Easter came around again and that meant a visit to Nakpanduri for Ms. Denise’s annual easter egg hunt ! I lose track of how many years she has been doing this but it’s over 30 and each year we make sure we attend (2017, 2016, 2015). In addition to the BMC families, this year we had a massive group of volunteers (9 from WVU and a couple others) as well as four German friends that attended.
Sumnibooma#1 Baptist Church, a place we visit fairly regularly, has a new preaching point in Tambɔna, a very small community a couple miles away. They erected a simple shelter in which they meet weekly for a worship service. Sumnibooma#1 sends two or three of its members to lead the service.
Often for such events I preach a sermon that has a theme that matches the meaning of the child’s name. However, this child had no traditional name (those are often connected to proverbs) and his English given name was Desmond. Desmond is an anglicization of the Gaelic locale Deas-Mhumhna, or “South Munster.” So basically, Desmond means “Irish guy from South Munster.” Kind of hard to preach a sermon in a rural West African village on that topic.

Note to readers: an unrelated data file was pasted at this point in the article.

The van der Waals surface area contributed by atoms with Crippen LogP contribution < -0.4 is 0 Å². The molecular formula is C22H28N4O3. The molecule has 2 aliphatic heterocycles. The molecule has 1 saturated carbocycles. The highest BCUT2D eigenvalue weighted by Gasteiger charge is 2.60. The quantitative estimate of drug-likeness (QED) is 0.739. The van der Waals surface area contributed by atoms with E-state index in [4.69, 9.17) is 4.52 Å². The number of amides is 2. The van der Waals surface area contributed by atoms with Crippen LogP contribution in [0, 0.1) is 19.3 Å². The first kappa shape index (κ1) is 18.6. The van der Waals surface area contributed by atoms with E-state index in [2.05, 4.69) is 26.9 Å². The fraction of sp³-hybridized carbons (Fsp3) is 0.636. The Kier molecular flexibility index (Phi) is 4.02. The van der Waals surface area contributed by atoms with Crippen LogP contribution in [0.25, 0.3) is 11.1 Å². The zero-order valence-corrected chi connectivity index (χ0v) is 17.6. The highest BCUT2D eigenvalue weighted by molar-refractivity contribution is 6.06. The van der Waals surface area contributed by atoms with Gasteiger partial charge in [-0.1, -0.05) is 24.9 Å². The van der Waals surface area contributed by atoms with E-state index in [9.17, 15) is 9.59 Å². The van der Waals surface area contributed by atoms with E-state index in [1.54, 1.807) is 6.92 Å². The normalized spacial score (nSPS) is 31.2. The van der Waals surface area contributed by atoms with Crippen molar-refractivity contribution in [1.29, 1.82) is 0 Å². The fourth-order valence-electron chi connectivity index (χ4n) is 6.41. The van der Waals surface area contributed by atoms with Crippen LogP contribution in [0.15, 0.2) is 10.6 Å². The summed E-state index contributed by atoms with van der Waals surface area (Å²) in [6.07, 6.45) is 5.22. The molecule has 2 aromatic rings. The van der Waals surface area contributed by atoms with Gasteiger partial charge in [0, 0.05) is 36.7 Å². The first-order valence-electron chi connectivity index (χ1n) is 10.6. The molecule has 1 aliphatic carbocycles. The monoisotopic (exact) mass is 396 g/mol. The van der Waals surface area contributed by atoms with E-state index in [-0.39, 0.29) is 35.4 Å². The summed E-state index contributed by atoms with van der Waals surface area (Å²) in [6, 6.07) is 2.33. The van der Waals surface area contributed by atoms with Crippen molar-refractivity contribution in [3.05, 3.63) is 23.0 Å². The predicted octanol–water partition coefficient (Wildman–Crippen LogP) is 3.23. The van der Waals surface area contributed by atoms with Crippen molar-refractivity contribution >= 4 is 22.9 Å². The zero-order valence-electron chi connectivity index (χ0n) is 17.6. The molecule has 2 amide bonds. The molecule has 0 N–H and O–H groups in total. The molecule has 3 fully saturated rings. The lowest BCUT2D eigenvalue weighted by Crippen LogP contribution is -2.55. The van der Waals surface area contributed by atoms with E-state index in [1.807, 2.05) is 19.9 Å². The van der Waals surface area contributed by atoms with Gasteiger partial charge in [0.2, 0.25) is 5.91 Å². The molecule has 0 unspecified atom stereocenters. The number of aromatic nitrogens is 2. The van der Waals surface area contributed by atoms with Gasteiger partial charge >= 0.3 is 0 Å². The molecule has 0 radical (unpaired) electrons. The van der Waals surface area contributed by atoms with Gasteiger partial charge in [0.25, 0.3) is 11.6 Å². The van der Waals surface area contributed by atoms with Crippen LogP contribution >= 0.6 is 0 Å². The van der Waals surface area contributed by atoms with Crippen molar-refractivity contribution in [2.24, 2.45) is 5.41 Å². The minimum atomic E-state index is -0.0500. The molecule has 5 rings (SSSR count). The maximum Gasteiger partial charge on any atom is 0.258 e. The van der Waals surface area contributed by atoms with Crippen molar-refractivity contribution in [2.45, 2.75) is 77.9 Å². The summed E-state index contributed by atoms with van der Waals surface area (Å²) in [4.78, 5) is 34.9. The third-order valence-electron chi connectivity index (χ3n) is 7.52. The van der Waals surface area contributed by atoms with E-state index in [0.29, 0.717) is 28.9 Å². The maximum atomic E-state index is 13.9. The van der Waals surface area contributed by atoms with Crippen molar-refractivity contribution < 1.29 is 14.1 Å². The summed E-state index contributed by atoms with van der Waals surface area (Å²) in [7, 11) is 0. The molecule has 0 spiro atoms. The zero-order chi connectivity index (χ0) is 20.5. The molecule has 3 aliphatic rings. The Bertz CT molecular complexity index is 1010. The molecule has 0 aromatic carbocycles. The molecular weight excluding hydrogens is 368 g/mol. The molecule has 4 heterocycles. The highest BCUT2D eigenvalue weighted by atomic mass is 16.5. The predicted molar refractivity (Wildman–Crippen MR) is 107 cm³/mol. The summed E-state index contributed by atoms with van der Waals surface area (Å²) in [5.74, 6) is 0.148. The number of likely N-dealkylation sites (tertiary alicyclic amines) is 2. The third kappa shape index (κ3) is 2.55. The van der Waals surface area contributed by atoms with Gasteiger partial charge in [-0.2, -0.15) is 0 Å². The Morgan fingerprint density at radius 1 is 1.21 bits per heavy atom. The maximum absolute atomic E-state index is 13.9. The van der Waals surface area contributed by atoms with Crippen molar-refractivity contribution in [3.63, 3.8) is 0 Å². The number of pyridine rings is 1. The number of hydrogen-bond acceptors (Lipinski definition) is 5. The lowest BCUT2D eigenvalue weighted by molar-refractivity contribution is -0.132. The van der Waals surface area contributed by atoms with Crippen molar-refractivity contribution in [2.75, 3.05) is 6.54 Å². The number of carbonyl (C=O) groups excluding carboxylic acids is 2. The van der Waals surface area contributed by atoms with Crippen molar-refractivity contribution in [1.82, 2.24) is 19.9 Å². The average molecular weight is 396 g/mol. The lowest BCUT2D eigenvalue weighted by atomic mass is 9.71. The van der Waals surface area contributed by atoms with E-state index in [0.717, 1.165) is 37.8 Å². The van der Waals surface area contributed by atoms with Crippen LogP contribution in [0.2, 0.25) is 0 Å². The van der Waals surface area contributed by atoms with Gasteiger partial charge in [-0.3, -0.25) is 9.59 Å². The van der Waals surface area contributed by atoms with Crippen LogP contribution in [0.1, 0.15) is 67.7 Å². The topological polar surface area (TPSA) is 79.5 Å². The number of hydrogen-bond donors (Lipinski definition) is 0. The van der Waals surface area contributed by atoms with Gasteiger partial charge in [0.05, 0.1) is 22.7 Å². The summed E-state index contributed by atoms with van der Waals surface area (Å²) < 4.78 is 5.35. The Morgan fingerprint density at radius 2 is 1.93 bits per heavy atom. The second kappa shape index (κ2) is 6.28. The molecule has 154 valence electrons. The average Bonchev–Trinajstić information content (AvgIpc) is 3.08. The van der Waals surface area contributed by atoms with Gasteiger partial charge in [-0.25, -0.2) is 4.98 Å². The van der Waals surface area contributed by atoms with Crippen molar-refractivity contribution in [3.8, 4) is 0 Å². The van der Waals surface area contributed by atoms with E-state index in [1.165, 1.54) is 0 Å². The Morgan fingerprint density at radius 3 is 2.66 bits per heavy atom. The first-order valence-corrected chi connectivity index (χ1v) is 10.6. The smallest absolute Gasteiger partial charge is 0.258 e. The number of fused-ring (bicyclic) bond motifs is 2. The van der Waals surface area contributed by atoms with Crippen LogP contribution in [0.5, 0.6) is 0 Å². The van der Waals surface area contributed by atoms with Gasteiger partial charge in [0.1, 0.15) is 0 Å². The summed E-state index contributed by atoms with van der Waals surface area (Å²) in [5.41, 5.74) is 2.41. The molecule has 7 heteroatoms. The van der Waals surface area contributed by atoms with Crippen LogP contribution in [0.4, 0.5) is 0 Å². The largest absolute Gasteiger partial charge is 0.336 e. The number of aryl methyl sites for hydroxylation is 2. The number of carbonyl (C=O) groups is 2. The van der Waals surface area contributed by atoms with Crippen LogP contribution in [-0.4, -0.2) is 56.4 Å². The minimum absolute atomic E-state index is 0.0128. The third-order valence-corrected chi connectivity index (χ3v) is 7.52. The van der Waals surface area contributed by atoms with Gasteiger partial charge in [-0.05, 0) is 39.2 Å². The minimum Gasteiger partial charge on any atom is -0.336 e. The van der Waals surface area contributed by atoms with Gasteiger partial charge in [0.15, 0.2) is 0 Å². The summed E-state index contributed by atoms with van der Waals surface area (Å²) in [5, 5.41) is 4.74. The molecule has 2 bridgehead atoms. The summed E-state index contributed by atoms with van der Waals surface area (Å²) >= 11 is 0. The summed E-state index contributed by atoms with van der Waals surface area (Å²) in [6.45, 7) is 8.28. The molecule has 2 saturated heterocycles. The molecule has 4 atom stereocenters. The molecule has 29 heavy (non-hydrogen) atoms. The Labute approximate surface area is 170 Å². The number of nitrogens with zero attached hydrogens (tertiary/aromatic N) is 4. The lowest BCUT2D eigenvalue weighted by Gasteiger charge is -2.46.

Thankfully, I found one claim that the American meaning of Desmond has become “gracious defender” (don’t ask me how). That was a much easier meaning to tie to Scripture since Christ is our gracious defender – our advocate before the Judge!
Whenever Dr. Vince “Tiiya” Waite comes to town, I take him out to Namoori to visit his old friend who is chief of that village. Often we go out to the Gambaga Escarpment just north of there after visiting with the chief and enjoying a meal together. Several of his courtiers guided us and took us to a new spot a bit farther east down the scarp.
There they showed us a natural spring that attracts wildlife year round. In fact, we saw a troop of about 10-12 wild patas monkeys running through the trees below. They also showed me a new path I did not know of that allows one to walk down the cliffs and get to the White Volta River.
It follows the trend that each village seems to have its own path down the Gambaga Escarpment to reach their farms, the forest and the river. So far, I’ve seen such paths at Gambaga, Dintigi, Namoori, Zarantinga/Namaasim, Sakogu, Baungu, Kpatiritinga, Nakpanduri and Tusugu.
Here are some images from the first few months of this year of KJ enjoying life in and around Nalerigu.
With the help of her older brother, KJ is getting pretty good at this walking on stilts thing!